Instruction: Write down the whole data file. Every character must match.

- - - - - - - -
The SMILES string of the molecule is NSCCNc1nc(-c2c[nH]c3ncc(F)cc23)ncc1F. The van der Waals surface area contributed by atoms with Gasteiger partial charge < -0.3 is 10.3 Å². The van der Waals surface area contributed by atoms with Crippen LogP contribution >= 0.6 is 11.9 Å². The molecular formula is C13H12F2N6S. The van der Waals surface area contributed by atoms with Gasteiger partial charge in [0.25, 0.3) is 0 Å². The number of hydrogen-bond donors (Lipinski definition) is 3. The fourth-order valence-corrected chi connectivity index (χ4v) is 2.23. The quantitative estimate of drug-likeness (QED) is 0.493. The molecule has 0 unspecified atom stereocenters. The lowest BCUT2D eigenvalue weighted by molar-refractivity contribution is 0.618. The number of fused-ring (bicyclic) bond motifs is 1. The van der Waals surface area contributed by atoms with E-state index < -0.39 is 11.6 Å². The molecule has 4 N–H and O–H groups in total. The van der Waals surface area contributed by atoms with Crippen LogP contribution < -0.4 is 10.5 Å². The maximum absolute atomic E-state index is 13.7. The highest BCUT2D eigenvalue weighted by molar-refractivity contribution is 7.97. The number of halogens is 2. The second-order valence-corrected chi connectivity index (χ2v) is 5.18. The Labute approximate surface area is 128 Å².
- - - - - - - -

The SMILES string of the molecule is NSCCNc1nc(-c2c[nH]c3ncc(F)cc23)ncc1F. The van der Waals surface area contributed by atoms with Gasteiger partial charge < -0.3 is 10.3 Å². The van der Waals surface area contributed by atoms with Crippen LogP contribution >= 0.6 is 11.9 Å². The molecular formula is C13H12F2N6S. The van der Waals surface area contributed by atoms with Gasteiger partial charge in [0.25, 0.3) is 0 Å². The number of hydrogen-bond donors (Lipinski definition) is 3. The fourth-order valence-corrected chi connectivity index (χ4v) is 2.23. The quantitative estimate of drug-likeness (QED) is 0.493. The molecule has 0 unspecified atom stereocenters. The lowest BCUT2D eigenvalue weighted by molar-refractivity contribution is 0.618. The number of fused-ring (bicyclic) bond motifs is 1. The van der Waals surface area contributed by atoms with E-state index < -0.39 is 11.6 Å². The molecule has 4 N–H and O–H groups in total. The van der Waals surface area contributed by atoms with Crippen LogP contribution < -0.4 is 10.5 Å². The maximum absolute atomic E-state index is 13.7. The highest BCUT2D eigenvalue weighted by molar-refractivity contribution is 7.97. The number of halogens is 2. The second-order valence-corrected chi connectivity index (χ2v) is 5.18. The Labute approximate surface area is 128 Å².